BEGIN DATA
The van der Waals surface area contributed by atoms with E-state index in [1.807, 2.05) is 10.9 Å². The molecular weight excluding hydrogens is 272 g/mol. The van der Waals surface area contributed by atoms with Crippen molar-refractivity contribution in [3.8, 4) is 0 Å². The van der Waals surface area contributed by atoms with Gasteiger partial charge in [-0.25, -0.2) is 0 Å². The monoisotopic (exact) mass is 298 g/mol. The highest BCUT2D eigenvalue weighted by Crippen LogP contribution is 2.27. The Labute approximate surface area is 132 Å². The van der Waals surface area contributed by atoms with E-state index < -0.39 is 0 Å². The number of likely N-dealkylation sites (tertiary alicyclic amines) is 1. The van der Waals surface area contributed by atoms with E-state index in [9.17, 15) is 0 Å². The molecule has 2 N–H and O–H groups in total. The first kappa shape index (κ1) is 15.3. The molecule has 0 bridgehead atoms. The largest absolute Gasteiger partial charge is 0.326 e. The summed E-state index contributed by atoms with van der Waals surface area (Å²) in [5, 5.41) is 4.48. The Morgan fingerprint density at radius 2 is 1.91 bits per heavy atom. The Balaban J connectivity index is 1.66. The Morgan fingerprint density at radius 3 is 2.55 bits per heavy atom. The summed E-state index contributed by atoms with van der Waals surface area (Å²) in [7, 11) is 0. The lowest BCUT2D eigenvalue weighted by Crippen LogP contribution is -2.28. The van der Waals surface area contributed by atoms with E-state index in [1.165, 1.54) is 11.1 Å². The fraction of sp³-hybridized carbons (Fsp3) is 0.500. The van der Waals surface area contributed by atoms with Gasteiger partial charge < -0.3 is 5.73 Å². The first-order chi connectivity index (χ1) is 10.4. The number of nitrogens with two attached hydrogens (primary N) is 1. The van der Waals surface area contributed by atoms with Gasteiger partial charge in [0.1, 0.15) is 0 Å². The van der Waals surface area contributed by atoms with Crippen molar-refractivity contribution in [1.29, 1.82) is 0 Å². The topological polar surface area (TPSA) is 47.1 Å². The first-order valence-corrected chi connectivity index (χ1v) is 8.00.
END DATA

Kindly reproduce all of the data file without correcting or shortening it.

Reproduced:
The van der Waals surface area contributed by atoms with E-state index in [1.807, 2.05) is 10.9 Å². The molecular weight excluding hydrogens is 272 g/mol. The van der Waals surface area contributed by atoms with Crippen molar-refractivity contribution in [3.8, 4) is 0 Å². The van der Waals surface area contributed by atoms with Gasteiger partial charge in [-0.25, -0.2) is 0 Å². The monoisotopic (exact) mass is 298 g/mol. The highest BCUT2D eigenvalue weighted by Crippen LogP contribution is 2.27. The Labute approximate surface area is 132 Å². The van der Waals surface area contributed by atoms with E-state index < -0.39 is 0 Å². The number of likely N-dealkylation sites (tertiary alicyclic amines) is 1. The van der Waals surface area contributed by atoms with E-state index in [9.17, 15) is 0 Å². The molecule has 2 N–H and O–H groups in total. The first kappa shape index (κ1) is 15.3. The molecule has 0 bridgehead atoms. The largest absolute Gasteiger partial charge is 0.326 e. The summed E-state index contributed by atoms with van der Waals surface area (Å²) in [5, 5.41) is 4.48. The Morgan fingerprint density at radius 2 is 1.91 bits per heavy atom. The Balaban J connectivity index is 1.66. The Morgan fingerprint density at radius 3 is 2.55 bits per heavy atom. The summed E-state index contributed by atoms with van der Waals surface area (Å²) in [7, 11) is 0. The lowest BCUT2D eigenvalue weighted by Crippen LogP contribution is -2.28. The van der Waals surface area contributed by atoms with E-state index in [1.165, 1.54) is 11.1 Å². The fraction of sp³-hybridized carbons (Fsp3) is 0.500. The van der Waals surface area contributed by atoms with Gasteiger partial charge < -0.3 is 5.73 Å². The first-order chi connectivity index (χ1) is 10.4. The number of nitrogens with two attached hydrogens (primary N) is 1. The van der Waals surface area contributed by atoms with Gasteiger partial charge in [0.1, 0.15) is 0 Å². The van der Waals surface area contributed by atoms with Crippen molar-refractivity contribution in [1.29, 1.82) is 0 Å². The topological polar surface area (TPSA) is 47.1 Å². The first-order valence-corrected chi connectivity index (χ1v) is 8.00.